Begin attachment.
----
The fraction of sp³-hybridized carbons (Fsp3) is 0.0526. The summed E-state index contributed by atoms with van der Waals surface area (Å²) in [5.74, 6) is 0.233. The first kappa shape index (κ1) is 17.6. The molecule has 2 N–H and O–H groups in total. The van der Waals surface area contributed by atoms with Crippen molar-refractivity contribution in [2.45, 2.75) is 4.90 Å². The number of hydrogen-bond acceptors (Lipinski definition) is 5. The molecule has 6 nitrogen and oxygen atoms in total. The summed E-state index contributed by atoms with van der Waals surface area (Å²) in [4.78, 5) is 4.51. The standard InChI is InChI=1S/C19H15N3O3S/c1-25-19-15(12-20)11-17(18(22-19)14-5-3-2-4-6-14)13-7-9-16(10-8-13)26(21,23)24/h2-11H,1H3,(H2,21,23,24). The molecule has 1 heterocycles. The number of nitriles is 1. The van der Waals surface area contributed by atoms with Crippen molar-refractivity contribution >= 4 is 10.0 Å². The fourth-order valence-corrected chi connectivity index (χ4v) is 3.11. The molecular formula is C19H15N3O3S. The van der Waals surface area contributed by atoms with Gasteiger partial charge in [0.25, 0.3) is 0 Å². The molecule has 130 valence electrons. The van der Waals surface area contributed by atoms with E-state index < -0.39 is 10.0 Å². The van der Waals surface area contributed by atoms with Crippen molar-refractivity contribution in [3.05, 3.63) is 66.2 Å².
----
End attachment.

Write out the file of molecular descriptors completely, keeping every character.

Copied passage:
The fraction of sp³-hybridized carbons (Fsp3) is 0.0526. The summed E-state index contributed by atoms with van der Waals surface area (Å²) in [5.74, 6) is 0.233. The first kappa shape index (κ1) is 17.6. The molecule has 2 N–H and O–H groups in total. The van der Waals surface area contributed by atoms with Crippen molar-refractivity contribution in [2.45, 2.75) is 4.90 Å². The number of hydrogen-bond acceptors (Lipinski definition) is 5. The molecule has 6 nitrogen and oxygen atoms in total. The summed E-state index contributed by atoms with van der Waals surface area (Å²) in [4.78, 5) is 4.51. The standard InChI is InChI=1S/C19H15N3O3S/c1-25-19-15(12-20)11-17(18(22-19)14-5-3-2-4-6-14)13-7-9-16(10-8-13)26(21,23)24/h2-11H,1H3,(H2,21,23,24). The molecule has 1 heterocycles. The number of nitriles is 1. The van der Waals surface area contributed by atoms with Crippen molar-refractivity contribution >= 4 is 10.0 Å². The fourth-order valence-corrected chi connectivity index (χ4v) is 3.11. The molecular formula is C19H15N3O3S. The van der Waals surface area contributed by atoms with Gasteiger partial charge in [0.25, 0.3) is 0 Å². The molecule has 130 valence electrons. The van der Waals surface area contributed by atoms with E-state index < -0.39 is 10.0 Å². The van der Waals surface area contributed by atoms with Crippen molar-refractivity contribution in [3.05, 3.63) is 66.2 Å².